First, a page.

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Creating Fantasy User Interfaces (FUIs)




You’ve probably never heard the term ‘Fantasy User Interface’ but I can guarantee, you know exactly what one is.

An FUI is the super cool and futuristic computer display system found in movies, TV shows and computer games. Obviously these FUIs are not real computer programs but bespoke animations created with the purpose of helping tell the story. In modern filmmaking, most of these FUIs are added in post production but some films still feature on-set displays that the actors can interact with.

For COSMOS we need to create several FUIs of our own, and in researching the topic we found ourselves entering a vibrant sub-culture of FUI designers and admirers. If you’re interested in learning more about the cool user interfaces in your favourite movie, please check out Kit FUI which is basically an IMDb-like database for anything and everything FUI. You can also lose hours marvelling at the intricacy of these designs and enjoy the talents of their creators such as Jayse Hansen, OOOii and Mark Coleran.


Moving onto COSMOS we need three different displays for the three main characters to work from. As discussed in a previous post about Building the Goodman Satellite in Blender, we’re big fans of practical and physical effects (for both photographic and budgetary reasons!).

We really want the actors to view and interact with ‘real’ FUIs rather than compositing them in later in post-production. Therefore we’ve had to create these three FUIs ahead of shooting the film. And the first step is of course designing our very own cool looking computer displays.

After putting pencil to paper, Zander made some Photoshop mock-ups to help realise a final design.

We’ve tried to make our FUIs feel sleek and stylised but not overly futuristic. We’ve also tried to create three FUIs that are visually distinct, so if we choose to cut quickly between displays the audience will be able to follow the action.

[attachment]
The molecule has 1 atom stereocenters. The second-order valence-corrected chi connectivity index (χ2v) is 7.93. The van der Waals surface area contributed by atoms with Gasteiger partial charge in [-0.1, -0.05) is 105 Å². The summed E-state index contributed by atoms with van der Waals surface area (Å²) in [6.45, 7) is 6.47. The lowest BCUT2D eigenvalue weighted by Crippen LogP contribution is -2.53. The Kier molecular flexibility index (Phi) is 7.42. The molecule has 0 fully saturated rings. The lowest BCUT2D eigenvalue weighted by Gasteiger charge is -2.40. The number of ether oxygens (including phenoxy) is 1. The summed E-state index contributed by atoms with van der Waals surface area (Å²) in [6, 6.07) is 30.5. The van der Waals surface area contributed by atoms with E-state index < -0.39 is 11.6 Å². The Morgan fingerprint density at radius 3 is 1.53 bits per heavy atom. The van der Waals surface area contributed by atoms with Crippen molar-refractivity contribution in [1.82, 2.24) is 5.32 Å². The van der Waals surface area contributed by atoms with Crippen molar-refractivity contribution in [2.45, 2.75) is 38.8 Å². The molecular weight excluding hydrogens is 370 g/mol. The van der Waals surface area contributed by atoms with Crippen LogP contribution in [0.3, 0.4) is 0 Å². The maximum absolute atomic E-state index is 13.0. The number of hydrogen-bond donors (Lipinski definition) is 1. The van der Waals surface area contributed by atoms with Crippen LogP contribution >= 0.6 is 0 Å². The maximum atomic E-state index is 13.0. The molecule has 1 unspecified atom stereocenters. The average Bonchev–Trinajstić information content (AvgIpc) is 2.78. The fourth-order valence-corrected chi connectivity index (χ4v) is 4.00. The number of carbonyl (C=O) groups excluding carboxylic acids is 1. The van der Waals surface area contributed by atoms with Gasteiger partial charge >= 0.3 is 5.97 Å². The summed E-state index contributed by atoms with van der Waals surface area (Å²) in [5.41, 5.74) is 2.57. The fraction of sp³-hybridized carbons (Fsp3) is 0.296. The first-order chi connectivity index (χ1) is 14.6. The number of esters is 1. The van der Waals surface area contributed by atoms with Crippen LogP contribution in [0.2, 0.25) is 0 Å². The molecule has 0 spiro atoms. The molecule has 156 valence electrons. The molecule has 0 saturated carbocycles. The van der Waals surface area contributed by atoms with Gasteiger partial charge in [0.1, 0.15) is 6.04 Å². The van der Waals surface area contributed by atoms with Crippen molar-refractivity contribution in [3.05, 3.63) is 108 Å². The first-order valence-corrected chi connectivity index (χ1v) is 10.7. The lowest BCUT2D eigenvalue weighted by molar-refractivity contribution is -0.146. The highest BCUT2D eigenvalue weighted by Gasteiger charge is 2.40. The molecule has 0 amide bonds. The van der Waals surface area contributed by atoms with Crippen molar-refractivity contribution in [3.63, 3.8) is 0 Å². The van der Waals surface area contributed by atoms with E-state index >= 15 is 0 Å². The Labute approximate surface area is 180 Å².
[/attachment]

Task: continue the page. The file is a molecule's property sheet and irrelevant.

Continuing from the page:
The next challenge we faced was turning these Photoshop mock-ups into fully interactive interfaces that the actors can type commands into. The first step was to go through the script and identify all the separate animations we’d require to tell the story – e.g. the Satellite Tracker programme needs several different animations showing a variety of satellites, all with unique orbital paths and data. The keen eyed among you will have noticed The Goodman Satellite can be seen passing over the North Atlantic Ocean.

Using the photoshop concepts as reference, the three FUI designs were finalised. These designs formed the background of the html page with small boxes cut out where the individual animations could be embedded.

Zander then spent months painstakingly creating all the separate video animations in After Effects – these animations were scaled to fit the box dimensions specific to their position in the FUIs, and nearly every animation had two if not three variations. For example, below is a small satellite previewer that is part of the larger Sat-Tracker Program.

Our good friend (and all round computer-whizz) Simon Worthington created all the necessary html, javascript and css framework and we are eternally grateful (!!!), his epic skills allowed us to simply add the animations and select relevant commands for them to be played. We now effectively have a functioning website that instead of being hosted on a server for everyone to use, is hosted locally on the computer’s harddrive – allowing for instant loading (no buffering!!!) and most importantly allowing the actor-interaction we were aiming for! With a tap of the keys our actors can control the screens and what’s on them… want to track a satellite? Just enter the correct command and watch the screen fill with activity as it tracks said satellite! We get a kick out of it every time. I feel like Dennis Nedry.

Computer Displays finally in use!!

For more complicated processes like bootup and shut down, Zander created dedicated animations that pop up, fill the screen and cheat the fact that the system is booting… not gunna lie, it’s pretty sweet. (see below)

In total Zander reckons he’s created between 30 and 50 bespoke animations for the different programs, it’s been one of those long processes that has been many late nights in the making, but now they’re done and they’re going to look great on camera.

For your viewing pleasure below are two samples. The first is the bootup animation for the Scope Viewer/Controller and the second is another animation from the Sat-Tracker showing the positioning of selected satellites over a world map. Hope you like ’em!

Thanks for reading guys and for the herds of Jurassic Park fans out there, please please PLEASE check out Jurassic Systems which is a faithful fully interactive recreation of the JP FUI.

And for the full movie experience, type command music on and then see if you can outwit Dennis Nedry, but remember… don’t forget to say the magic word!



Zand & Ell

Zand & Ell

Thanks for dropping by!

Elliot & Zander Weaver Directors / Producers @CosmosMovie

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